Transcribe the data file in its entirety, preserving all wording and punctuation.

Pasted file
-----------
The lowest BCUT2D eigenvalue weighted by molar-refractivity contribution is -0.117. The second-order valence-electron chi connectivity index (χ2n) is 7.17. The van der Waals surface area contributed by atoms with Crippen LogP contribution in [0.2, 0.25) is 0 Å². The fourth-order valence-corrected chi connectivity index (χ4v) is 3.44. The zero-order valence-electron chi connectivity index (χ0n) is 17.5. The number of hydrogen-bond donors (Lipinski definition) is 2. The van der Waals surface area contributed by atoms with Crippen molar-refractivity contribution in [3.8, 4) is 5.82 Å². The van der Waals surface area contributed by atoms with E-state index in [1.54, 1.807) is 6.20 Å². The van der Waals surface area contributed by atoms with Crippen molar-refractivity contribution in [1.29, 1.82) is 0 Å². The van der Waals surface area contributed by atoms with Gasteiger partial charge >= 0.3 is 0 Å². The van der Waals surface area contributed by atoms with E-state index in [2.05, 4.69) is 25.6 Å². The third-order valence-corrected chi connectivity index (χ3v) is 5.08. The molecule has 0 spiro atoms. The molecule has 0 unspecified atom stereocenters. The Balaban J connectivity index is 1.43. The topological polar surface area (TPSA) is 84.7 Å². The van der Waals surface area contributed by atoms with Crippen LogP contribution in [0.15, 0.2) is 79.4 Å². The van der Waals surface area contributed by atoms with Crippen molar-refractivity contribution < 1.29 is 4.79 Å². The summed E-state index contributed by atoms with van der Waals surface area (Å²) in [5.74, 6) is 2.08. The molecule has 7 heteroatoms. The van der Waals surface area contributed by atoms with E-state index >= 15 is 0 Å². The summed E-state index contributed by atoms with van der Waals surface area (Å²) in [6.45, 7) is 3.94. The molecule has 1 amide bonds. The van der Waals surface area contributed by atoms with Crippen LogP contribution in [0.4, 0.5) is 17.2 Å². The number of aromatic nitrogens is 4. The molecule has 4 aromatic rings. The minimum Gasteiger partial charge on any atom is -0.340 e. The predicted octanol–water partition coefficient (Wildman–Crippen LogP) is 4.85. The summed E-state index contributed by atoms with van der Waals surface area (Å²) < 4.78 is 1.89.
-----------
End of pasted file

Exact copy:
The lowest BCUT2D eigenvalue weighted by molar-refractivity contribution is -0.117. The second-order valence-electron chi connectivity index (χ2n) is 7.17. The van der Waals surface area contributed by atoms with Crippen LogP contribution in [0.2, 0.25) is 0 Å². The fourth-order valence-corrected chi connectivity index (χ4v) is 3.44. The zero-order valence-electron chi connectivity index (χ0n) is 17.5. The number of hydrogen-bond donors (Lipinski definition) is 2. The van der Waals surface area contributed by atoms with Crippen molar-refractivity contribution in [3.8, 4) is 5.82 Å². The van der Waals surface area contributed by atoms with E-state index in [1.54, 1.807) is 6.20 Å². The van der Waals surface area contributed by atoms with Crippen molar-refractivity contribution in [1.29, 1.82) is 0 Å². The van der Waals surface area contributed by atoms with Gasteiger partial charge >= 0.3 is 0 Å². The van der Waals surface area contributed by atoms with E-state index in [2.05, 4.69) is 25.6 Å². The third-order valence-corrected chi connectivity index (χ3v) is 5.08. The molecule has 0 spiro atoms. The molecule has 0 unspecified atom stereocenters. The Balaban J connectivity index is 1.43. The topological polar surface area (TPSA) is 84.7 Å². The van der Waals surface area contributed by atoms with Crippen LogP contribution in [0.15, 0.2) is 79.4 Å². The van der Waals surface area contributed by atoms with Crippen molar-refractivity contribution < 1.29 is 4.79 Å². The summed E-state index contributed by atoms with van der Waals surface area (Å²) in [5.74, 6) is 2.08. The molecule has 7 heteroatoms. The van der Waals surface area contributed by atoms with E-state index >= 15 is 0 Å². The summed E-state index contributed by atoms with van der Waals surface area (Å²) in [6.45, 7) is 3.94. The molecule has 1 amide bonds. The van der Waals surface area contributed by atoms with Crippen LogP contribution in [0.4, 0.5) is 17.2 Å². The number of aromatic nitrogens is 4. The molecule has 4 aromatic rings. The minimum Gasteiger partial charge on any atom is -0.340 e. The predicted octanol–water partition coefficient (Wildman–Crippen LogP) is 4.85. The summed E-state index contributed by atoms with van der Waals surface area (Å²) < 4.78 is 1.89.